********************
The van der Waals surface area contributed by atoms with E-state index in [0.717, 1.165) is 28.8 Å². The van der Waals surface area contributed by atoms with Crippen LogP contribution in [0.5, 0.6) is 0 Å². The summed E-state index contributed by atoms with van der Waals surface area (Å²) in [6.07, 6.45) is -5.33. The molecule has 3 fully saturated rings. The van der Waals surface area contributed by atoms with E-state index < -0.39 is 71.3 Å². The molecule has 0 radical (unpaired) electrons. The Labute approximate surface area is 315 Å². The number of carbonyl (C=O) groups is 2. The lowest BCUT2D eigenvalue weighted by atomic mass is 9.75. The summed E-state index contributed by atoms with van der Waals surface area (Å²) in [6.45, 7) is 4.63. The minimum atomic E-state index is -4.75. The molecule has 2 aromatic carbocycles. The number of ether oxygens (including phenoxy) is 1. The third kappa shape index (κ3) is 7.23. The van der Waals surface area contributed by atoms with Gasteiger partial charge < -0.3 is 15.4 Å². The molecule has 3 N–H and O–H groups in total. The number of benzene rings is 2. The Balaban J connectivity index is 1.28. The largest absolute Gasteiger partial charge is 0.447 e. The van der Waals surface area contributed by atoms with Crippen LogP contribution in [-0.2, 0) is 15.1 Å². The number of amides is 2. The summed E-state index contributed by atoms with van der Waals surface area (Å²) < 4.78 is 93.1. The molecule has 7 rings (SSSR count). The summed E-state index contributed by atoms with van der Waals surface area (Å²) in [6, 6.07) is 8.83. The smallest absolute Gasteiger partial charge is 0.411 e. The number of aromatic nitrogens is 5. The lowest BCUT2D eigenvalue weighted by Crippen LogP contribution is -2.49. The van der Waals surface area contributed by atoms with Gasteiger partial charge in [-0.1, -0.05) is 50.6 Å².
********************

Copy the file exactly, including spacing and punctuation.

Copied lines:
The van der Waals surface area contributed by atoms with E-state index in [0.717, 1.165) is 28.8 Å². The van der Waals surface area contributed by atoms with Crippen LogP contribution in [0.5, 0.6) is 0 Å². The summed E-state index contributed by atoms with van der Waals surface area (Å²) in [6.07, 6.45) is -5.33. The molecule has 3 fully saturated rings. The van der Waals surface area contributed by atoms with E-state index < -0.39 is 71.3 Å². The molecule has 0 radical (unpaired) electrons. The Labute approximate surface area is 315 Å². The number of carbonyl (C=O) groups is 2. The lowest BCUT2D eigenvalue weighted by atomic mass is 9.75. The summed E-state index contributed by atoms with van der Waals surface area (Å²) in [6.45, 7) is 4.63. The minimum atomic E-state index is -4.75. The molecule has 2 aromatic carbocycles. The number of ether oxygens (including phenoxy) is 1. The third kappa shape index (κ3) is 7.23. The van der Waals surface area contributed by atoms with Gasteiger partial charge < -0.3 is 15.4 Å². The molecule has 3 N–H and O–H groups in total. The number of benzene rings is 2. The Balaban J connectivity index is 1.28. The largest absolute Gasteiger partial charge is 0.447 e. The van der Waals surface area contributed by atoms with Crippen LogP contribution in [-0.2, 0) is 15.1 Å². The number of amides is 2. The summed E-state index contributed by atoms with van der Waals surface area (Å²) < 4.78 is 93.1. The molecule has 7 rings (SSSR count). The summed E-state index contributed by atoms with van der Waals surface area (Å²) in [6, 6.07) is 8.83. The smallest absolute Gasteiger partial charge is 0.411 e. The number of aromatic nitrogens is 5. The lowest BCUT2D eigenvalue weighted by Crippen LogP contribution is -2.49. The van der Waals surface area contributed by atoms with Gasteiger partial charge in [-0.1, -0.05) is 50.6 Å².